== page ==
Director: Daniel Espinosa
Screenplay: Rhett Reese, Paul Wernick
Starring: Jake Gyllenhaal, Rebecca Ferguson, Ryan Reynolds, Hiroyuki Sanada, Ariyon Bakare, Olga Dihovichnaya
Runtime: 104 Minutes
Life acts as a concoction of well-worn elements of much larger horror/science-fiction pictures like Alien, Gravity and The Thing, but brings with it a new, muscular Martian monster of its own to try and startle the audience in familiar but effective ways. Offering up kind of body horror shocks that rely on pressing at the audiences pnigophobia (the fear of being strangled or smothered), especially with one particularly nasty death early on, as the creature squeezes and constricts its way through the ship toward its victims.
The design and movement of the creature called Calvin is detailed enough to feel like a genuine threat. The early stages of its transformation as a translucent gelatinous creation floating around the weightless rooms and corners is fantastically unnerving, only when it becomes larger and more defined by form with tentacles and facial features does it become all the more ordinary of an antagonist.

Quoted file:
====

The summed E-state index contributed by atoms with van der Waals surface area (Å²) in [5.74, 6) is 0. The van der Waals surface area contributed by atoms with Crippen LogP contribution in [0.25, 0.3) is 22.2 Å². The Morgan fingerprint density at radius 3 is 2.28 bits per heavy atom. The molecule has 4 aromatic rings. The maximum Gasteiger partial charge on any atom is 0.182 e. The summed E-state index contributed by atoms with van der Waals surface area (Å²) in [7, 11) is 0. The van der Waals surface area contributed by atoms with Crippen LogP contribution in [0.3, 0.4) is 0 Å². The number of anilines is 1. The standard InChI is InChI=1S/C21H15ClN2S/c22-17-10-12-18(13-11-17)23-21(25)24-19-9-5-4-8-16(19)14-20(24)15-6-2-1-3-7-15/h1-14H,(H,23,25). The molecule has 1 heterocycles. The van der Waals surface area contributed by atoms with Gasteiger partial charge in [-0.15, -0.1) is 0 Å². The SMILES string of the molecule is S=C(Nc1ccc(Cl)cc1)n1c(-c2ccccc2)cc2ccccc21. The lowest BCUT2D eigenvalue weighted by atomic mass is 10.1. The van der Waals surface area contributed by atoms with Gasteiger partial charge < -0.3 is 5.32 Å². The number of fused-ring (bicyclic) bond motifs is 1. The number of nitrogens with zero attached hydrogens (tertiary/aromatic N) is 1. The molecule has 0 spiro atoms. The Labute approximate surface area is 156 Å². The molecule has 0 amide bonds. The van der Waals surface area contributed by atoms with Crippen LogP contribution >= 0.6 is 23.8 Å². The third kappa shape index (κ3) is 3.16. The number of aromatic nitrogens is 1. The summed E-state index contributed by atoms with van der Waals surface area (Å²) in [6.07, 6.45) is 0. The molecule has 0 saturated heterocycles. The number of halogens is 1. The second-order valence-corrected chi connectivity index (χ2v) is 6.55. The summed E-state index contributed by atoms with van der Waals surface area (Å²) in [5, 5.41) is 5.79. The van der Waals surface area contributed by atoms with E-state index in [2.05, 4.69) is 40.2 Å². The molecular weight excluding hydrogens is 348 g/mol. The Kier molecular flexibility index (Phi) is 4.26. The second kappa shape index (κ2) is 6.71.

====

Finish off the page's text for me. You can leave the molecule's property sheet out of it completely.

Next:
The screenplay by Deadpool and Zombieland scribes Rhett Reese and Paul Wernick does little to shake up the formula of the genre or its initial set-up, and the stock characters aboard the ship lack a great deal of depth but the performances manage to fill in some of the blanks – with the humanistic Gyllenhaal, the hardnosed Ferguson and the more comedic Reynolds.
Daniel Espinosa’s direction keeps everything efficiently moving forward with a rapid pace and focus on the enclosed tensions of the opening act, with its slow drip of information and frightful discovery making it the most involving stretch of the film before it devolves into more typical behaviour later on as the chase takes over from the enjoyably grisly first act. It's undeniably silly in moments, but it grounds things enough and keeps the reactions of the crew members to the rapidly escalating horrors reasonable enough to buy into it.
Life is rather content with being the knock-off that it appears to be, and while it doesn’t try much new beyond the introduction of its gruesome new creature, it does so well enough to justify its purpose with its visuals and execution.